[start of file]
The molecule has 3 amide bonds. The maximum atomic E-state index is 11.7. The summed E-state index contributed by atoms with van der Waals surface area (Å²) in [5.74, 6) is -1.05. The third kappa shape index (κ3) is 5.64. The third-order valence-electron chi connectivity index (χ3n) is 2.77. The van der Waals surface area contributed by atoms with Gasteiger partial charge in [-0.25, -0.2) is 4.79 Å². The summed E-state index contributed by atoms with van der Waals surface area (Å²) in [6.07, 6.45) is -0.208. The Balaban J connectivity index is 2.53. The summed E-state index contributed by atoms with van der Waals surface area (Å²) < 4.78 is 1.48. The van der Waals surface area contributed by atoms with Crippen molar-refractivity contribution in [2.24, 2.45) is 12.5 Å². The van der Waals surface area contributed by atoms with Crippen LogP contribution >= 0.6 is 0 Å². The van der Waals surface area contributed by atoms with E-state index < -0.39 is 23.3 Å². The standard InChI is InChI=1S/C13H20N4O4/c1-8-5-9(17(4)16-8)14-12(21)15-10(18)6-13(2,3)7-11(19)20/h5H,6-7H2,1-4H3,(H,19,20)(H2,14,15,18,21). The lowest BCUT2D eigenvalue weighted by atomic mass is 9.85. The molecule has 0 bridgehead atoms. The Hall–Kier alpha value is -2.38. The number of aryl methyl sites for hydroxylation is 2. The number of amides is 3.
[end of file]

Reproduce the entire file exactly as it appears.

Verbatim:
The molecule has 3 amide bonds. The maximum atomic E-state index is 11.7. The summed E-state index contributed by atoms with van der Waals surface area (Å²) in [5.74, 6) is -1.05. The third kappa shape index (κ3) is 5.64. The third-order valence-electron chi connectivity index (χ3n) is 2.77. The van der Waals surface area contributed by atoms with Gasteiger partial charge in [-0.25, -0.2) is 4.79 Å². The summed E-state index contributed by atoms with van der Waals surface area (Å²) in [6.07, 6.45) is -0.208. The Balaban J connectivity index is 2.53. The summed E-state index contributed by atoms with van der Waals surface area (Å²) < 4.78 is 1.48. The van der Waals surface area contributed by atoms with Crippen molar-refractivity contribution in [2.24, 2.45) is 12.5 Å². The van der Waals surface area contributed by atoms with Crippen LogP contribution >= 0.6 is 0 Å². The van der Waals surface area contributed by atoms with E-state index < -0.39 is 23.3 Å². The standard InChI is InChI=1S/C13H20N4O4/c1-8-5-9(17(4)16-8)14-12(21)15-10(18)6-13(2,3)7-11(19)20/h5H,6-7H2,1-4H3,(H,19,20)(H2,14,15,18,21). The lowest BCUT2D eigenvalue weighted by atomic mass is 9.85. The molecule has 0 bridgehead atoms. The Hall–Kier alpha value is -2.38. The number of aryl methyl sites for hydroxylation is 2. The number of amides is 3.